Honoring Marshall Fritz

Email Print
FacebookTwitterShare


DIGG THIS

Before
the U.S. House of Representatives, November 19, 2008

Madame Speaker,
I rise to pay tribute to my friend Marshall Fritz who passed away
on Tuesday November 4 after a long battle with pancreatic cancer.
Marshall was a true champion of freedom whose impact on the cause
of liberty will be felt for years to come.

Marshall, with
his booming voice and good humor, was the happy warrior of the freedom
movement, as well as the movement’s Will Rogers. Marshall never
met a fellow fighter for liberty, a single-issue ally, or a potential
convert he did not like — and to Marshall anyone who did not already
share his love of liberty was a potential convert.

Marshall was
a model of an ideological/political entrepreneur. In 1984, Marshall
saw that the growth of the freedom movement was handicapped by the
lack of an organization to help activists better communicate the
freedom philosophy to the general public. While Marshall was not
the first person to have this realization, he was the first person
to attempt to remedy the situation by founding Advocates for Self-Government,
an organization designed to teach activists how to effectively communicate
their principles.

In the years
since Marshall founded the Advocates for Self-Government, the organization
has helped countless libertarians by providing them with the intellectual
resources necessary to effectively battle for a free society.

While serving
as President of the Advocates, Marshall created the World’s Smallest
Political Quiz. The quiz graphs an individual’s political philosophy
based on responses to a series of ten questions that measure one’s
commitment to economic and personal liberty.

Under
Marshall’s leadership, the Advocates undertook an aggressive program
of distributing the quiz. There is no doubt that this has been the
Advocate’s most successful and popular program. The quiz is responsible
for many American’s first contact with libertarian ideas. While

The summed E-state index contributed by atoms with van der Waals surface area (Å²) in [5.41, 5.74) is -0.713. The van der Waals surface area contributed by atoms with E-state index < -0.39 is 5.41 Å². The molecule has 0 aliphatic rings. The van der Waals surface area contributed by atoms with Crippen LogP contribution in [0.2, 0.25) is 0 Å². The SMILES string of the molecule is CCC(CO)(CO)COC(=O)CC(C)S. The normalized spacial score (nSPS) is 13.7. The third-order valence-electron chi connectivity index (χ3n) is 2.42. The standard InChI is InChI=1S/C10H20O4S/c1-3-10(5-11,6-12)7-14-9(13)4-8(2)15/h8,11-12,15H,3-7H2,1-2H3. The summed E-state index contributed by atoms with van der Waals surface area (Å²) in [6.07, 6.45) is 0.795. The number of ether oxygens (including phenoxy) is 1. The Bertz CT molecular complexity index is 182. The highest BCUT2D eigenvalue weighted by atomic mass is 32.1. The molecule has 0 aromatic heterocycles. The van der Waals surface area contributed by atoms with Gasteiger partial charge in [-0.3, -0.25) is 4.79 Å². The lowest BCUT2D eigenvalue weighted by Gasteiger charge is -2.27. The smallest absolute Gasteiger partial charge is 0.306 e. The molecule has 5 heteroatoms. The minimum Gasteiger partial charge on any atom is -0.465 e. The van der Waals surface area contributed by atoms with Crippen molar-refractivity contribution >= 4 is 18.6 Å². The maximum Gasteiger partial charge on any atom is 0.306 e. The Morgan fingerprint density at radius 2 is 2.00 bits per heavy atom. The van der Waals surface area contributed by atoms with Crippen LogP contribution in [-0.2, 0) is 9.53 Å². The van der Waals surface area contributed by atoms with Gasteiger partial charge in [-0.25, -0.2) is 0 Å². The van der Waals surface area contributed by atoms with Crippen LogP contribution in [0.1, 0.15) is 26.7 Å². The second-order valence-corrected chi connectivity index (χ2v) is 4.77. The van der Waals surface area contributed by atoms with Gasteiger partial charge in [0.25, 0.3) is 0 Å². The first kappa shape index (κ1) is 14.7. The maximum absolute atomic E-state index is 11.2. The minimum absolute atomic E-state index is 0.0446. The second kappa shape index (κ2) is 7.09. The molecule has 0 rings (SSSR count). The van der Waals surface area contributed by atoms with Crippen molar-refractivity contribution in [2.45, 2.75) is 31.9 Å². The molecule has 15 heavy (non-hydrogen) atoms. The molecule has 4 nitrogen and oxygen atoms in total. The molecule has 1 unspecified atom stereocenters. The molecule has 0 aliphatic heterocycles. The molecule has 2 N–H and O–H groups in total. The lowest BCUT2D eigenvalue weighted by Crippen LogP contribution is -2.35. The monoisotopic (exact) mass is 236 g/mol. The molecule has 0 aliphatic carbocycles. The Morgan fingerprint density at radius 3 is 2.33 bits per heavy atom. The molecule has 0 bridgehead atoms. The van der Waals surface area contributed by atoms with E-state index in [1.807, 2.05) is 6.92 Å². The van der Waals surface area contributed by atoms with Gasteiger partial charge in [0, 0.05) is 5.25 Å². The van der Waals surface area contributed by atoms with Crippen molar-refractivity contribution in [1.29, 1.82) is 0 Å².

traveling around the country, I have often heard people say, “I
never knew I was a libertarian until I took the quiz!”

In 1990, Marshall
stepped down as President of the Advocates to found the Alliance
for the Separation of School and State, an organization focusing
on the vital issue of parental control of education. Thanks in large
part to Marshall’s work, the idea that parents, not the government,
should control education is no longer excluded from public debate
as a “fringe” notion. One of the features that most impresses me
about the Alliance is the way that Marshall brought libertarians,
conservatives, and liberals together to work for education freedom.

Anyone who
knew Marshall and worked with him would not be surprised that he
was able to forge a coalition of people of diverse views. Marshall’s
focus was always on building alliances and trying to persuade those
with whom he disagreed, rather than on scoring debating points.
While he never compromised his principles and never hesitated to
criticize even his closet allies if they took what he considered
an anti-liberty position, Marshall never personalized disagreements
and always treated his opponents with courtesy and respect. I believe
the freedom movement would be more successful if more libertarians
followed Marshall’s example of never turning policy disagreements
into personal attacks.

All of us who
care about building an effective freedom movement owe a debt of
gratitude to Marshall Fritz. I join Marshall’s family in mourning
his loss and I urge all of us who work for liberty to honor Marshall’s
memory by following the example he set.

See
the Ron Paul File

November
29, 2008

Dr. Ron
Paul is a Republican member of Congress from Texas.

Ron
Paul Archives

Email Print
FacebookTwitterShare
  • LRC Blog

  • LRC Podcasts